3. Bring a large pot of salted water to a boil and place spaetzle maker on top. Press dough throw spaetzle maker.
  4. Boil for 2-3 minutes or until spaetzle is tender and starting to float and then drain. Toss with whatever sauce you're using.

Spaetzle is a type of pasta that is made with fresh eggs and is typically found in countries like Germany, Austria, Switzerland and Hungary.

Yes. Go through the process of boiling the German spaetzle and then drain. Toss with some olive oil so it doesn't stick and place in airtight container. It can be in fridge for up to 2 days before heating up. To reheat, just sauté in some butter.

As I said earlier, the spaetzle maker really makes life so much easier. However if you don't have one you can use a colander that has holes big enough for the dough to be pressed through. Watch a video of how to do this here.


Ingredients you’ll need

Here is a visual overview of the ingredients in the recipe. Scroll down to the recipe at the bottom for quantities.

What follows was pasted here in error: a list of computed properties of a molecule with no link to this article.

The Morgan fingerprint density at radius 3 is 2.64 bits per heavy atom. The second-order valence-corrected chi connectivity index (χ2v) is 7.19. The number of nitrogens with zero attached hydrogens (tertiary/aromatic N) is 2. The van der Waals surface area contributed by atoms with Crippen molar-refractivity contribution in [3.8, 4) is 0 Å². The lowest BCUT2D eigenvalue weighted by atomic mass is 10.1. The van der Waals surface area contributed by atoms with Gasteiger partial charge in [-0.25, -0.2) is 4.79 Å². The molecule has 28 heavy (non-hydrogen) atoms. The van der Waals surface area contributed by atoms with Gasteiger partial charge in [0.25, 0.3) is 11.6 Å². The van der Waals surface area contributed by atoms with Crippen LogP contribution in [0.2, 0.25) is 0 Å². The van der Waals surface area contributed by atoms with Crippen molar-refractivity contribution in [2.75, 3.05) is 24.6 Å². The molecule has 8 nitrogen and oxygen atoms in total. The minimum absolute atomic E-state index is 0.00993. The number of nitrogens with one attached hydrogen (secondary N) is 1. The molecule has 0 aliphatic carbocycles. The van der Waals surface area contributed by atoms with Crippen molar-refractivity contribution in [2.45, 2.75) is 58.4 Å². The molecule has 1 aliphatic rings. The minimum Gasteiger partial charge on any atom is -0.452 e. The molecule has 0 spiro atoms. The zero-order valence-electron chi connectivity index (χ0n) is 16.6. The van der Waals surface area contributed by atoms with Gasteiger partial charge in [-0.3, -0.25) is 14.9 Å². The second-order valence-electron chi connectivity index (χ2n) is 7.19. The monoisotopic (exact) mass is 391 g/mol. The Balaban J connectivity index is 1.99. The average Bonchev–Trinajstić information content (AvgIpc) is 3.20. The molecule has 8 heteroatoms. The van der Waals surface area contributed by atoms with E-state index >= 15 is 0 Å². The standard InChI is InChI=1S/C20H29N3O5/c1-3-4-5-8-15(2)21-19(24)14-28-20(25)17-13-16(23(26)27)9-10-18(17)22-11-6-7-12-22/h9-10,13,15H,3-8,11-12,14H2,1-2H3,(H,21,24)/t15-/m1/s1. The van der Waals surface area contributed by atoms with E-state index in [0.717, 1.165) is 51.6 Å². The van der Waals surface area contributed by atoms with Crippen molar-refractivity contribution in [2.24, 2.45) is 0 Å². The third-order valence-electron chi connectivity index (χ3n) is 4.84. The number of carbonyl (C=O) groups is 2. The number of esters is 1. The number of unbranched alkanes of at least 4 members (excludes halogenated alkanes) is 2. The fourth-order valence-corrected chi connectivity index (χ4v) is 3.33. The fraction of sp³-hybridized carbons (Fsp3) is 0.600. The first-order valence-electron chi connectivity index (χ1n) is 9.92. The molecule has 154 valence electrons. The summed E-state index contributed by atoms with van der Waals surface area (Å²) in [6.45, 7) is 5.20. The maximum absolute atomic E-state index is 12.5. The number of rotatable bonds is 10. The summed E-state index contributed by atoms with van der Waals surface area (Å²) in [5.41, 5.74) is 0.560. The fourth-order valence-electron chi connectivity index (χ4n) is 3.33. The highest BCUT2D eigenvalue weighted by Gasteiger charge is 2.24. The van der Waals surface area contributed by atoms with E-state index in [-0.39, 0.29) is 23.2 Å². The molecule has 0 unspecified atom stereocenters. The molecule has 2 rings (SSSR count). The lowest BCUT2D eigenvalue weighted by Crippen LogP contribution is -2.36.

Ingredient notes

For the spaetzle

  • Flour: The spaetzle work great with regular all-purpose flour. If you want to go super authentic, substitute ½ cup of semolina for ½ cup of flour. This adds more bite to the spaetzle.
  • Milk: I use 2% milk. Any fat content can work, although skim milk may make the batter more difficult to work with.
  • Water: Use all milk for richer spaetzle. I prefer using half milk and half water though, because all milk can make them a little sweet.

For the gravy

  • Mushrooms: White or brown button mushrooms are my favorite for the gravy.